Historical information

Depicted is a handwritten note written by Thomas "Tom" Lacey. It is addressed to his sister, Maude. This letter accompanies a portrait of Tom dressed in an Australian army uniform (record number 3417.1). Tom was a resident of Beechworth, and was only nineteen years old when he fought in World War I.


The record is historically significant due to its connection to World War I. This conflict is integral to Australian culture as it was the single greatest loss of life and the greatest repatriation of casualties in the country's history. Australia’s involvement in the First World War began when Britain and Germany went to war on 4 August 1914. The first significant Australian action of the war was the Australian Naval and Military Expeditionary Force’s (ANMEF) landing on Rabaul on 11 September 1914. The ANMEF took possession of German New Guinea at Toma on 17 September 1914 and of the neighbouring islands of the Bismarck Archipelago in October 1914. On 9 November 1914, the Royal Australian Navy made a major contribution when HMAS Sydney destroyed the German raider SMS Emden.

On 25 April 1915, members of the Australian Imperial Force (AIF) landed on Gallipoli in Turkey with troops from New Zealand, Britain, and France. This began a campaign that ended with an evacuation of allied troops beginning in December 1915. The next year, Australian forces fought campaigns on the Western Front and in the Middle East.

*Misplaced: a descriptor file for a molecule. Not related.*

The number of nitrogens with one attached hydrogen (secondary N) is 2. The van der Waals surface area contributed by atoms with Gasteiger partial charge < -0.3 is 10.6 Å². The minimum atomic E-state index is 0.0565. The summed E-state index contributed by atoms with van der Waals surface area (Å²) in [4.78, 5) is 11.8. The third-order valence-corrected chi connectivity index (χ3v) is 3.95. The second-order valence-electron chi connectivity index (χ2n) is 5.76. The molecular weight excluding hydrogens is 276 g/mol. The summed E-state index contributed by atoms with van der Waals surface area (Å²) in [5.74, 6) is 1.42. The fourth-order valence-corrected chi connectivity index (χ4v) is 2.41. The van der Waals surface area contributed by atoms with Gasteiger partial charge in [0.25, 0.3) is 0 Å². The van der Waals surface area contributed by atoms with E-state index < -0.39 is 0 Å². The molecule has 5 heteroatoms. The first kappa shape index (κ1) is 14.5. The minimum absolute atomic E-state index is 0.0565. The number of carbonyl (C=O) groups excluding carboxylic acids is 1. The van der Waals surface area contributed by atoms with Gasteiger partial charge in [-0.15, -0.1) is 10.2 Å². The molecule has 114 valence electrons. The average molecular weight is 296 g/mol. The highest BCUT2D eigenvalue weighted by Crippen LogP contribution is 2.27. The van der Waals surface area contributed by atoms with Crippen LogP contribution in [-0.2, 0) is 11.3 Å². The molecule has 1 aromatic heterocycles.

The record has strong research potential. This is due to the ongoing public and scholarly interest in war, history, and especially the ANZAC legend, which is commemorated annually on 25 April, known as ANZAC Day.

Physical description

Sepia rectangular postcard printed on paper.

Inscriptions & markings

My Dear Sister /
I will /
write /
you /
a long /
letter /
next /
week /
Just a line /
in (?) to your letter /
which I received two /
days ago. I suppose you /
used to wonder why I /
never wrote but it is /
pretty hard to get /
writting paper at /
(?). Well maud /
I suppose you heard /
about me getting around /
I was shot through the /
both legs but my poor /
old mate got killed /
straight out. I tell you /
I do miss him. /
I am glad you like /
your new place. /
Do you ever see Mary Y(?) /
I had not had a letter /
from her for 3 months /
I have had a good /
rest since I came out /
of hospital I have been to /
Cairo twice. Do you ever /
get any letters from Dave /
(?) him to drop me a /
line some of these days /
Well Maud I would like /
to spend next XMAS with /
you but that not my luck /
this is all the new good by Tom /